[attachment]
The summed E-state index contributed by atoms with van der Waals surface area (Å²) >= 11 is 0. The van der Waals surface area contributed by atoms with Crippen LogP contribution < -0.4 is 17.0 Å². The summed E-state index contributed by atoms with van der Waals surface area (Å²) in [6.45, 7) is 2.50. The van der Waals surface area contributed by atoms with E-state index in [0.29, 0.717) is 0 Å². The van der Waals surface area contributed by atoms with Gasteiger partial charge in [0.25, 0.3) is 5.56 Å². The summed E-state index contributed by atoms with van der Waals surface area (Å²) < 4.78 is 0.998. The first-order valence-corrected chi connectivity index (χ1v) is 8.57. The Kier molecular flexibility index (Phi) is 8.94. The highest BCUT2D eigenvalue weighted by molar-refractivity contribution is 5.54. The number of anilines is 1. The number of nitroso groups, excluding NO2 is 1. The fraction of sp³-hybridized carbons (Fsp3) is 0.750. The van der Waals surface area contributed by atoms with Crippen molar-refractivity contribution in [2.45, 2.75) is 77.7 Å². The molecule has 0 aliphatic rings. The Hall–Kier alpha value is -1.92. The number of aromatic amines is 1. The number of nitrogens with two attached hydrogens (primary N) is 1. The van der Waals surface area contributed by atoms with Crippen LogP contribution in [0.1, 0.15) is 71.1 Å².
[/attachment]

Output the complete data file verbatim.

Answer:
The summed E-state index contributed by atoms with van der Waals surface area (Å²) >= 11 is 0. The van der Waals surface area contributed by atoms with Crippen LogP contribution < -0.4 is 17.0 Å². The summed E-state index contributed by atoms with van der Waals surface area (Å²) in [6.45, 7) is 2.50. The van der Waals surface area contributed by atoms with E-state index in [0.29, 0.717) is 0 Å². The van der Waals surface area contributed by atoms with Gasteiger partial charge in [0.25, 0.3) is 5.56 Å². The summed E-state index contributed by atoms with van der Waals surface area (Å²) < 4.78 is 0.998. The first-order valence-corrected chi connectivity index (χ1v) is 8.57. The Kier molecular flexibility index (Phi) is 8.94. The highest BCUT2D eigenvalue weighted by molar-refractivity contribution is 5.54. The number of anilines is 1. The number of nitroso groups, excluding NO2 is 1. The fraction of sp³-hybridized carbons (Fsp3) is 0.750. The van der Waals surface area contributed by atoms with Crippen molar-refractivity contribution in [2.45, 2.75) is 77.7 Å². The molecule has 0 aliphatic rings. The Hall–Kier alpha value is -1.92. The number of aromatic amines is 1. The number of nitrogens with two attached hydrogens (primary N) is 1. The van der Waals surface area contributed by atoms with Crippen LogP contribution in [0.1, 0.15) is 71.1 Å².